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Matt Christianson – Games Category Lead for Prospero Hall/Funko Games – discusses designing a game to make pulses pound.
Hi Matt, thanks for making time. Funko Games has crafted a proper Halloween treat in The Texas Chainsaw Massacre: Slaughterhouse. What made this classic horror film ripe for a board game?
There is an old saying in the office about when an idea is ripe, it just falls off the bone… BBQ pun intended! This movie is just that, ripe. The setting and its characters are so iconic that making this love letter for new and old fans alike was an amazing opportunity. There were many fans of this movie in our studio, but there were some who’d only heard of it and were curious. To kick off the project, we hosted a movie night; it wasn’t your average team-building experience to say the least.
Ha! I imagine a harrowing night was had by all! So, how does the game play?
One player acts as the Sawyer Family, while the remaining players are trespassers trying to survive. As the trespassers slink around searching for items, they’ll accidentally make noise. The more noise they make, the more they give the Sawyers the upper hand! As the panic meter rises, more of the family is placed on the board, including good ol’ Grandpa with his hammer.
A fun feature we added was an evolving accessories deck. For example, if a participant didn’t survive the previous scenario, and their flashlight was left behind on their corpse, that same flashlight could be found in a pile of bones the next time the game is played.
Brilliant. Did you settle on that one-vs-many style early on, or were a few other ideas in contention?
We knew we wanted to create a one-vs-many game. Who doesn’t want to chase their family or friends with a chainsaw around an old farmhouse? It’s much more fun when it appears personal. However, in its early development, we tried a real-time version of the game instead of it being turn-based; it was utter chaos!
Were there any creative challenges involved in developing the game that you’re proud to have overcome?
Yes! With this being one of the most terrifying movies ever, we knew we had to make the gameplay just as frightening. Our challenge was to find a way to make the player’s pulses pound. Aaron Donogh – the lead game developer – did an amazing job capturing this feeling. There hasn’t been one time where I didn’t wipe a bead of nervous sweat from my forehead playing it.
Yes, bringing the tension and terror of the film to the tabletop sounds like a tough assignment. These are tricky emotions to provoke in a board game.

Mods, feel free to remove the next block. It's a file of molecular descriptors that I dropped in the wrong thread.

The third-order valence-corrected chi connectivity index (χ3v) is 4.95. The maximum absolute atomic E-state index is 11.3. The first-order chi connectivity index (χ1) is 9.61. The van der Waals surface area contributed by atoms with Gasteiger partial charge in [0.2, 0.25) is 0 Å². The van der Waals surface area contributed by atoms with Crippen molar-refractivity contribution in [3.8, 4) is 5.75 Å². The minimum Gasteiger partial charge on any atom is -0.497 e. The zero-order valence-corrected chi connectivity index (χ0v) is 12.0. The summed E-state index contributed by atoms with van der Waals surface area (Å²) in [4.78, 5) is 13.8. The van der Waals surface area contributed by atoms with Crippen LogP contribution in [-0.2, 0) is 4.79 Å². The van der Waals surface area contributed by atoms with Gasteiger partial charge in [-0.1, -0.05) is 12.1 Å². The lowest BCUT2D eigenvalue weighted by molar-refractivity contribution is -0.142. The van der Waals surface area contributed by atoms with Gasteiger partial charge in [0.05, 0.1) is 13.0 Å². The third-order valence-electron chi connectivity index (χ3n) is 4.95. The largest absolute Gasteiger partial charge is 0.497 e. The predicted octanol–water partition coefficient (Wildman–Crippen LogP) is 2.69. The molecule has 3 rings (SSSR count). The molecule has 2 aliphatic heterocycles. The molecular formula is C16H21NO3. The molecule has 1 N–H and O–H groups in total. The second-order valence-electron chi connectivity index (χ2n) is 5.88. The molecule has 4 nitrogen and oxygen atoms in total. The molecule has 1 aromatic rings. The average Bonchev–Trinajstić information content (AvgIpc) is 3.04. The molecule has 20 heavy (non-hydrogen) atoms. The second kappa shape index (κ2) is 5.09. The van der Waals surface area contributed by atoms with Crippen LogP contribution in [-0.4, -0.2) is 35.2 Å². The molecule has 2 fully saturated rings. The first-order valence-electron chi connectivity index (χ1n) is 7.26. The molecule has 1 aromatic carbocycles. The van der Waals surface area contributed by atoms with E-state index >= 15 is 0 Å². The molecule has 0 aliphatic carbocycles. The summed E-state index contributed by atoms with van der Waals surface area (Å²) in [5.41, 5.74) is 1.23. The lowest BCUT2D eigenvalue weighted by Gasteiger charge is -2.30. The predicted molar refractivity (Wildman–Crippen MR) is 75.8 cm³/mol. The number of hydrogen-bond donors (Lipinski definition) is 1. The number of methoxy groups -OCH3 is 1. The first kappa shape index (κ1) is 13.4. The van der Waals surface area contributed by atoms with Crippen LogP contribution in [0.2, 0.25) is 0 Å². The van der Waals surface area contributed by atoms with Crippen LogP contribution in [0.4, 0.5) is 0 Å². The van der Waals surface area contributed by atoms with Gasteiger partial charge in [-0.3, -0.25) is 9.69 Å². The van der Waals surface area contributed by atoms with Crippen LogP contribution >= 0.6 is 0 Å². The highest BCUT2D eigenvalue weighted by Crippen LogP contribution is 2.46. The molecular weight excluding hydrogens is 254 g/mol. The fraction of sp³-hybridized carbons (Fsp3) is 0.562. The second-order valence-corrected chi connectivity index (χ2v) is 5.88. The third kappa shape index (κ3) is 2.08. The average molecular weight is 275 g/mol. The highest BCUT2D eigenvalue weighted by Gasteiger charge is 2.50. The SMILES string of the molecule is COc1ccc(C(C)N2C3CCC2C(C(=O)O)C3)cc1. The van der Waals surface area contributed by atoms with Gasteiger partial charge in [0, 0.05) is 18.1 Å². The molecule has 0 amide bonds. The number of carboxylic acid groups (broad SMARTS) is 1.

We knew we wanted the trespassers to feel slightly behind, and as the game went on, the stakes would rise and force the trespassers into desperate situations. This – coupled with disturbing illustrations and design – was our core approach. We also added the classic game design sensibility of player elimination with this particular game since it fits so well. There is a fun moment at the end of a game when maybe only one of the four trespassers escapes, and the question “Did we win?” is asked. We always answer: “There are no winners, only survivors.”
You mentioned the disturbing illustrations and the film has quite a down and dirty aesthetic… Can you talk us through some of the inspirations behind the art style in the game?
Down and dirty is what we were going for. The film has a very DIY, gritty feel that Tobe Hooper mastered. Josh Manderville – the game’s art director – and I wanted to incorporate this feeling in as many game components as possible. The box illustration had a slightly different approach in that its colour palette seems serene, with Sally’s eye acting like the warm Texas sun. When the box is opened, players enter the house and immediately greeted with a very aggressive design.
Sticking with horror, Funko Games also launched an award-winning Scream game this year. What makes horror an exciting sandbox for game designers to play in?
There are many horror movie fans in the office, and I’m not talking about casual fans either. Almost everyone who poured their heart into making this game – and Scream – did it because they are fans. As a creative, working on a game that you personally are passionate about inspires and forces the team to go the extra mile, adding all the touches you would want to experience as a fan.
Matt, a huge thanks again. And congrats on the launch of The Texas Chainsaw Massacre: Slaughterhouse.
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